Love, relationships, death and the meaning of life are the prevalent themes in director Alex Barrett’s independent feature film debut.
relationships, death and the meaning of life are the prevalent themes in
director Alex Barrett’s independent feature film debut. Life
Just Is pulls focus on one week in the lives of a group of recent
university graduates as they struggle to adapt to real life after university.
Tom, Pete, Claire, David and Jay live near one another in
London, quietly drifting through life, working through the day and getting
together in the evening for warm chats, sing-alongs and movies. However this is no episode of Friends, it has much more of the
essence of This Life. The characters in the film are most
definitely stereotypes, yet the issues they confront are not those you would
normally associate with the typical student. Sex, drugs and excessive alcohol are absent here, instead
replaced by real relationships, difficult life events and philosophical
thoughts on life. They each
desperately want to move on with their lives but can never quite get there and
they seem lost in a world of social awkwardness and inadequacy.
The performances in Life Just Is are predominantly
strong. Fiona Ryan’s Claire is warm and genuine while Jack Gordon’s Pete is the despondent, existentialist thinker, tired
of the uncertainty of the direction in which his life is heading and suffering
from a spiritual crisis. There is also
a decent performance from the once clean-cut, soap opera prettyboy Paul Nicholls as Jay’s older, unshaven,
but still cute, boyfriend.
Although the characters in general are pretty likeable, each with their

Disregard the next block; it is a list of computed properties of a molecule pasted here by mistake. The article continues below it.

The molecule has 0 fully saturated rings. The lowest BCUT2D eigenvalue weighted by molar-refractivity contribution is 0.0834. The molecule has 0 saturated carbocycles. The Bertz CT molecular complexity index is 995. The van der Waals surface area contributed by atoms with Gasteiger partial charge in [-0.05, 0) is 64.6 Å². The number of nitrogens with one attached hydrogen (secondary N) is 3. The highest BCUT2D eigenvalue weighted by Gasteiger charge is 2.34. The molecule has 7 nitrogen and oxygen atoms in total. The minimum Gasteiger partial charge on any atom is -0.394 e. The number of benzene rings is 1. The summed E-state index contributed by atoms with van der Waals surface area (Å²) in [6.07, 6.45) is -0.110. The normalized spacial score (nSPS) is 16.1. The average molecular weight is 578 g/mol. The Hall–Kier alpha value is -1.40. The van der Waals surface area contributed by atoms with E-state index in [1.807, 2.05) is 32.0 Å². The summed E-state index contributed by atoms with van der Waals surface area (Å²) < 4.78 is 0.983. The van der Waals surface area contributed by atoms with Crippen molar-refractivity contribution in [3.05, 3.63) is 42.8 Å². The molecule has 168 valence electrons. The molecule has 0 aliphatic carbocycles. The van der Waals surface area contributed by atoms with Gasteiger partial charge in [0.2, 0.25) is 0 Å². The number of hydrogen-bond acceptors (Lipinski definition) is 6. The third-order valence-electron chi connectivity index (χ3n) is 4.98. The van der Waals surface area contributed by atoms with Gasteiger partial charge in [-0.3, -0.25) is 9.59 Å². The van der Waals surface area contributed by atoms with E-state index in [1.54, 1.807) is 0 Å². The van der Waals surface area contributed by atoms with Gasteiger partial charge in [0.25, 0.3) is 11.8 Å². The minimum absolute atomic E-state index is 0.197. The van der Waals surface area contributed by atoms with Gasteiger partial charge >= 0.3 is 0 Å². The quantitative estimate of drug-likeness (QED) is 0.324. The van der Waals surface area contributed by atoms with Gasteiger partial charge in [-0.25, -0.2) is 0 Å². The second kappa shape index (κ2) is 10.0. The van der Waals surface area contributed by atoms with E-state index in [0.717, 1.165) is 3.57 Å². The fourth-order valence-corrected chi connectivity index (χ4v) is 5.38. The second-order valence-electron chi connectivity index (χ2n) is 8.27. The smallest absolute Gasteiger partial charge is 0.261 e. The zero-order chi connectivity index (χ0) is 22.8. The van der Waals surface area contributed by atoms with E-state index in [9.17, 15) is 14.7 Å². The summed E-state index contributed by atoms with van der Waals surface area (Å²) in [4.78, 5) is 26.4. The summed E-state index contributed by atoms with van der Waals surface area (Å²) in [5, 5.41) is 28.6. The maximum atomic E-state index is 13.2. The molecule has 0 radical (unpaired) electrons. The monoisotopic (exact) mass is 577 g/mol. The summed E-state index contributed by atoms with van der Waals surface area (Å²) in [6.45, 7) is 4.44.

own kind of vulnerability, they are not always entirely believable and at times
are prone to one too many deadpan looks or moments of overreaction. Jay is slowly pushing her new boyfriend
away with her lack of confidence and apparent inability to show emotion. She may be a difficult character to
play but Jayne Wisener’s performance
comes across a little flat and tedious.
Nathaniel Martello-White as
Tom and Will de Meo as David are
passably interesting and sweet but never quite strong enough to make you care
Oddly, these characters are living in pretty nice digs for folks
in post-student life – although minimal, their homes are adorned with flowers
and throws, with not a baked bean stain or cigarette butt in sight. Although it can be irritating at times,
the slow camera work does allow you time to mull over the action, long,
contemplative camera shots used to reflect the emotions of the characters at
tumultuous times, creating atmosphere and tension even if, at times, they drag
a little too long. The strength of
this film lies in the fact it refuses a soundtrack in favour of complete
reliance on dialogue and emotional expression.
Barrett has put in a strong effort at reflecting a typical
week in the life of young adults.
There are romantic dilemmas between Tom and Claire and also Jay and her
older man, as well as allusions about life, ambition and dealing with the death
of a young friend. However,
Barrett clearly has more to say with the onset of Pete’s spiritual crisis as he
becomes racked nightly by supposed visions of St. Francis but the film then
becomes a haphazard mesh of reality and philosophy. Whenever the film moves in the direction of a
particular sub-story, it then changes direction again in favour of
another. This not only downplays
each difficulty the characters are attempting to overcome but also Pete’s anguish
and so the film never really reaches the heights that it clearly intended.
Life Just Is may be on the pretentious side, a little morose
and dreary. It is however funny
and easy to watch and it is refreshing to see a different take on social mores
and human behaviour.